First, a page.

By Lazar Emanuel [Originally published in NYPRR March 2005]
A long line of cases and a series of Ethics Opinions have established that although the lawyer representing the defendant-insured in a personal injury matter may be retained and paid by the insurer, the client is nevertheless the insured, not the insurer. [N.Y. State 721 (1999); N.Y. State 716 (1999); American Employers Ins. Co. v. Goble Aircraft Specialties, Inc., 205 Misc. 1066, 131 N.Y.S.2d 393 (Sup. Ct. 1954).] Indeed, New York has rejected the position of other jurisdictions which treat the insured and the insurer as co-clients.
However, many subtle issues can surface within the general principle that the insured is the client. One of these was recently tackled by the NYSBA’s Committee on Professional Ethics in Opinion 785 (2/1/05). The issue was: Is plaintiff’s attorney permitted to negotiate a settlement with the carrier’s adjuster over the objections of the lawyer retained by the carrier to represent the defendant-insured?
The question brings into play DR 7-104(A)(1) of the New York Code, usually referred to as the “no-contact” rule:
A. During the course of the representation of a client a lawyer shall not:
1. Communicate or cause another to communicate on the subject of the representation with a party the lawyer knows to be represented by a lawyer in that matter unless the lawyer has the prior consent of the lawyer representing such other party or is authorized by law to do so.”
Is the adjuster for the carrier a represented party who may not be contacted by plaintiff’s attorney? In other words, does the lawyer assigned by the insurer to represent the policy holder represent the adjuster?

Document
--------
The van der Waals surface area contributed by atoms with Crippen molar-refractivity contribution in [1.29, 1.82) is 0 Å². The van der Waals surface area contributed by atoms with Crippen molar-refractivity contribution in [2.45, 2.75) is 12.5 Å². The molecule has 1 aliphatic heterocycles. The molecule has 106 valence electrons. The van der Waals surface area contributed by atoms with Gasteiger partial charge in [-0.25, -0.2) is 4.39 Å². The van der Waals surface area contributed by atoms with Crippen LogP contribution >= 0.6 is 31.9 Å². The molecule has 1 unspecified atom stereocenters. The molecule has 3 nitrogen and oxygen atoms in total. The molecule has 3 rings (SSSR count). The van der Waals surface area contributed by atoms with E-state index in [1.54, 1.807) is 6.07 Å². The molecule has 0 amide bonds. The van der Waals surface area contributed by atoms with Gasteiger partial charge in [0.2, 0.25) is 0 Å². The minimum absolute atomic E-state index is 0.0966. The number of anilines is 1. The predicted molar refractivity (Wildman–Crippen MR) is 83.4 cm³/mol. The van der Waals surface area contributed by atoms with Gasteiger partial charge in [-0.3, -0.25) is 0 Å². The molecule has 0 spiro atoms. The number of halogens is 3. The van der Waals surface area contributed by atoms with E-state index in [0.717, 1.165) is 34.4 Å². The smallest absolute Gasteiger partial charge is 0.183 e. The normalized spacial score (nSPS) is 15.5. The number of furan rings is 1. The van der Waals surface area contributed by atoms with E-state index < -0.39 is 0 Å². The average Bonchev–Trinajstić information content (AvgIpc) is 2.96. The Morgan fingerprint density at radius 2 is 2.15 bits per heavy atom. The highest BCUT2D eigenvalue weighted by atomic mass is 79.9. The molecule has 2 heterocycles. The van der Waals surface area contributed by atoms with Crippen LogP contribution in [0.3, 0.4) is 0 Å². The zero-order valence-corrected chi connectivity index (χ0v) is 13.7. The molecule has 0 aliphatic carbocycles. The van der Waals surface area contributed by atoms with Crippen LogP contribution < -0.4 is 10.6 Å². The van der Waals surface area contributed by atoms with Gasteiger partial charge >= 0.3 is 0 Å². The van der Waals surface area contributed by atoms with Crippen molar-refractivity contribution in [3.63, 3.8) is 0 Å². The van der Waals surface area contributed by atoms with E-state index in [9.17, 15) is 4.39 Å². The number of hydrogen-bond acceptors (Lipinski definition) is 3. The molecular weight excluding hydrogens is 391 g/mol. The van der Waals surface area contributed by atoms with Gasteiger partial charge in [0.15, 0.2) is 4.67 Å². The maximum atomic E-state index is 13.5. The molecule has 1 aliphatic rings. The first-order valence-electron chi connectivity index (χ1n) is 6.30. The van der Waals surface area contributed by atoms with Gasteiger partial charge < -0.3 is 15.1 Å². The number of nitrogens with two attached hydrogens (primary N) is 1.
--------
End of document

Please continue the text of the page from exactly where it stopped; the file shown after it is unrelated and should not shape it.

The Committee answered this question “No.” The Committee said:
40 years ago in N.Y. State 4 (1964), we stated that: “[W]e see nothing improper in an attorney for a claimant entering into negotiations with the adjuster, even where the negotiations include discussion of the legal aspects of liability.” We adhere to this conclusion, which is consistent with our many subsequent opinions on the ethically complex tripartite relationship that exists among an insurance company, assigned counsel and a policyholder, in holding that contact with the adjuster is not contact with the policyholder.
However, if the carrier retains separate counsel in the same matter, then the adjuster is off-limits to plaintiff’s counsel. If the carrier is not separately represented, the plaintiff’s lawyer may not deliberately elicit information protected by the attorney/client privilege or attorney work product from the adjuster in their settlement discussions because the adjuster is the agent of the carrier.
Lazar Emanuel is the Publisher of NYPRR
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